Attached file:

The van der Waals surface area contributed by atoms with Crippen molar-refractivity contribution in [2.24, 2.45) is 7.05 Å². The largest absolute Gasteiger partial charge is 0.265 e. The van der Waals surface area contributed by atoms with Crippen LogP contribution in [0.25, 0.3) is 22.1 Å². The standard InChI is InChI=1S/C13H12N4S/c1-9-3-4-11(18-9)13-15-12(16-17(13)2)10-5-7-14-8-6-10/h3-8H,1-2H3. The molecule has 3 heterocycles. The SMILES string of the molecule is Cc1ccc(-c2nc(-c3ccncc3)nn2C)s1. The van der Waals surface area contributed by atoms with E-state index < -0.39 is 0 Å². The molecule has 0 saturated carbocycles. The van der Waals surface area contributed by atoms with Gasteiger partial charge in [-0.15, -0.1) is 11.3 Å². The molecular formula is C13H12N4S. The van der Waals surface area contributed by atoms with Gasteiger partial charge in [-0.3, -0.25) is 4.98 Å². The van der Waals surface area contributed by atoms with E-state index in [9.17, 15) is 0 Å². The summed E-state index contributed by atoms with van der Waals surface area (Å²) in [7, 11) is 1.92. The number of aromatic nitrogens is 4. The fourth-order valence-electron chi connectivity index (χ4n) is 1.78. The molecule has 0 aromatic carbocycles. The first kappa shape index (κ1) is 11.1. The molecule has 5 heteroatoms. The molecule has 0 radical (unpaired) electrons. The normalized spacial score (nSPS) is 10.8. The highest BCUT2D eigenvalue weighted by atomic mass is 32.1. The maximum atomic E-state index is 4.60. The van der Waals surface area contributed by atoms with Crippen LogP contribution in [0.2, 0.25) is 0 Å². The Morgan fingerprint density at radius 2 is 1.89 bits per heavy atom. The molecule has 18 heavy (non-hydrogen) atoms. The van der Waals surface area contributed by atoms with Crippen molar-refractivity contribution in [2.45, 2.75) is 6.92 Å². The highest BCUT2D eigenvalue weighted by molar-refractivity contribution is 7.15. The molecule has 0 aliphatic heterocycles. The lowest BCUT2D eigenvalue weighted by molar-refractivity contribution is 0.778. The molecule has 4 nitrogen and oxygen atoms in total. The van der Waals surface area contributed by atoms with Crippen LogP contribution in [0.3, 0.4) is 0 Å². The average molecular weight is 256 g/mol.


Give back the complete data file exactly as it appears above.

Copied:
The van der Waals surface area contributed by atoms with Crippen molar-refractivity contribution in [2.24, 2.45) is 7.05 Å². The largest absolute Gasteiger partial charge is 0.265 e. The van der Waals surface area contributed by atoms with Crippen LogP contribution in [0.25, 0.3) is 22.1 Å². The standard InChI is InChI=1S/C13H12N4S/c1-9-3-4-11(18-9)13-15-12(16-17(13)2)10-5-7-14-8-6-10/h3-8H,1-2H3. The molecule has 3 heterocycles. The SMILES string of the molecule is Cc1ccc(-c2nc(-c3ccncc3)nn2C)s1. The van der Waals surface area contributed by atoms with E-state index < -0.39 is 0 Å². The molecule has 0 saturated carbocycles. The van der Waals surface area contributed by atoms with Gasteiger partial charge in [-0.15, -0.1) is 11.3 Å². The molecular formula is C13H12N4S. The van der Waals surface area contributed by atoms with Gasteiger partial charge in [-0.3, -0.25) is 4.98 Å². The van der Waals surface area contributed by atoms with E-state index in [9.17, 15) is 0 Å². The summed E-state index contributed by atoms with van der Waals surface area (Å²) in [7, 11) is 1.92. The number of aromatic nitrogens is 4. The fourth-order valence-electron chi connectivity index (χ4n) is 1.78. The molecule has 0 aromatic carbocycles. The first kappa shape index (κ1) is 11.1. The molecule has 5 heteroatoms. The molecule has 0 radical (unpaired) electrons. The normalized spacial score (nSPS) is 10.8. The highest BCUT2D eigenvalue weighted by atomic mass is 32.1. The maximum atomic E-state index is 4.60. The van der Waals surface area contributed by atoms with Crippen LogP contribution in [0.2, 0.25) is 0 Å². The Morgan fingerprint density at radius 2 is 1.89 bits per heavy atom. The molecule has 18 heavy (non-hydrogen) atoms. The van der Waals surface area contributed by atoms with Crippen molar-refractivity contribution in [2.45, 2.75) is 6.92 Å². The highest BCUT2D eigenvalue weighted by molar-refractivity contribution is 7.15. The molecule has 0 aliphatic heterocycles. The lowest BCUT2D eigenvalue weighted by molar-refractivity contribution is 0.778. The molecule has 4 nitrogen and oxygen atoms in total. The van der Waals surface area contributed by atoms with Crippen LogP contribution in [0.3, 0.4) is 0 Å². The average molecular weight is 256 g/mol.